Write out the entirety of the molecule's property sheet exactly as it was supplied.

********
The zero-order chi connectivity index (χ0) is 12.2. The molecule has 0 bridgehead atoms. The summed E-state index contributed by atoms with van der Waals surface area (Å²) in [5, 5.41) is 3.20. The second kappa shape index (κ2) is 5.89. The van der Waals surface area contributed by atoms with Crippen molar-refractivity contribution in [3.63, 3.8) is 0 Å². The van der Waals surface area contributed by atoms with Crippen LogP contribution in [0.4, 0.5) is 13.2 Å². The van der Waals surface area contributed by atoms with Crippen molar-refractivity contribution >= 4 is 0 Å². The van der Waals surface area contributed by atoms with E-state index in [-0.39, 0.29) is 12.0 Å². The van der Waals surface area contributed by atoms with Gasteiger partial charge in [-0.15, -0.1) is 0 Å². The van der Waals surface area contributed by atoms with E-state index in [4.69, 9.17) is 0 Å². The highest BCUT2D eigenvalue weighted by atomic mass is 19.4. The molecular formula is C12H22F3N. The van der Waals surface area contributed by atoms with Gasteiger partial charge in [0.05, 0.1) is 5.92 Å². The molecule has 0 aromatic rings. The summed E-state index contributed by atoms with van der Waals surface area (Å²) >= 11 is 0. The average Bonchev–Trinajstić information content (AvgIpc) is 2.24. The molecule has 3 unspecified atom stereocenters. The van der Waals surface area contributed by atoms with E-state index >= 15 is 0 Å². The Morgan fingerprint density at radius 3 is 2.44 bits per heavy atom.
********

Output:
The zero-order chi connectivity index (χ0) is 12.2. The molecule has 0 bridgehead atoms. The summed E-state index contributed by atoms with van der Waals surface area (Å²) in [5, 5.41) is 3.20. The second kappa shape index (κ2) is 5.89. The van der Waals surface area contributed by atoms with Crippen molar-refractivity contribution in [3.63, 3.8) is 0 Å². The van der Waals surface area contributed by atoms with Crippen LogP contribution in [0.4, 0.5) is 13.2 Å². The van der Waals surface area contributed by atoms with Crippen molar-refractivity contribution >= 4 is 0 Å². The van der Waals surface area contributed by atoms with E-state index in [-0.39, 0.29) is 12.0 Å². The van der Waals surface area contributed by atoms with Gasteiger partial charge in [-0.15, -0.1) is 0 Å². The van der Waals surface area contributed by atoms with E-state index in [4.69, 9.17) is 0 Å². The highest BCUT2D eigenvalue weighted by atomic mass is 19.4. The molecular formula is C12H22F3N. The van der Waals surface area contributed by atoms with Gasteiger partial charge in [0.05, 0.1) is 5.92 Å². The molecule has 0 aromatic rings. The summed E-state index contributed by atoms with van der Waals surface area (Å²) >= 11 is 0. The average Bonchev–Trinajstić information content (AvgIpc) is 2.24. The molecule has 3 unspecified atom stereocenters. The van der Waals surface area contributed by atoms with E-state index >= 15 is 0 Å². The Morgan fingerprint density at radius 3 is 2.44 bits per heavy atom.